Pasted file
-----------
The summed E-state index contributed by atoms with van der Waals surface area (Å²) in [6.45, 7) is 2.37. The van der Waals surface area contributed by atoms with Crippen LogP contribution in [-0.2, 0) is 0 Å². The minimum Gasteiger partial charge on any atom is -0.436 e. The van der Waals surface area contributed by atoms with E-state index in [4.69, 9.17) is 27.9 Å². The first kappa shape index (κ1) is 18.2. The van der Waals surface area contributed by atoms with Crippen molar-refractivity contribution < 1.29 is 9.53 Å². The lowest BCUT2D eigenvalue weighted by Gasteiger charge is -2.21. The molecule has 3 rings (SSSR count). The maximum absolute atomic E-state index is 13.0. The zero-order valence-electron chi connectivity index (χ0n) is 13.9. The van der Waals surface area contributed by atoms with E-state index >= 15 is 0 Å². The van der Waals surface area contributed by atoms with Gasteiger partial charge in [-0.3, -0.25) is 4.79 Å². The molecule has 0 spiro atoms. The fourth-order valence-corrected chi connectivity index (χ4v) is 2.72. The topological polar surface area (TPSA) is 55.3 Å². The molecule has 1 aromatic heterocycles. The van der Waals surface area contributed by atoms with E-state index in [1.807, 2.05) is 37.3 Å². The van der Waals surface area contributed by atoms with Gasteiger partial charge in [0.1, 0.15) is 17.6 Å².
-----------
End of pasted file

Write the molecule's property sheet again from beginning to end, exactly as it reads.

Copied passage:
The summed E-state index contributed by atoms with van der Waals surface area (Å²) in [6.45, 7) is 2.37. The van der Waals surface area contributed by atoms with Crippen LogP contribution in [-0.2, 0) is 0 Å². The minimum Gasteiger partial charge on any atom is -0.436 e. The van der Waals surface area contributed by atoms with E-state index in [4.69, 9.17) is 27.9 Å². The first kappa shape index (κ1) is 18.2. The van der Waals surface area contributed by atoms with Crippen molar-refractivity contribution < 1.29 is 9.53 Å². The lowest BCUT2D eigenvalue weighted by Gasteiger charge is -2.21. The molecule has 3 rings (SSSR count). The maximum absolute atomic E-state index is 13.0. The zero-order valence-electron chi connectivity index (χ0n) is 13.9. The van der Waals surface area contributed by atoms with E-state index >= 15 is 0 Å². The van der Waals surface area contributed by atoms with Gasteiger partial charge in [-0.3, -0.25) is 4.79 Å². The molecule has 0 spiro atoms. The fourth-order valence-corrected chi connectivity index (χ4v) is 2.72. The topological polar surface area (TPSA) is 55.3 Å². The molecule has 1 aromatic heterocycles. The van der Waals surface area contributed by atoms with E-state index in [1.807, 2.05) is 37.3 Å². The van der Waals surface area contributed by atoms with Gasteiger partial charge in [0.1, 0.15) is 17.6 Å².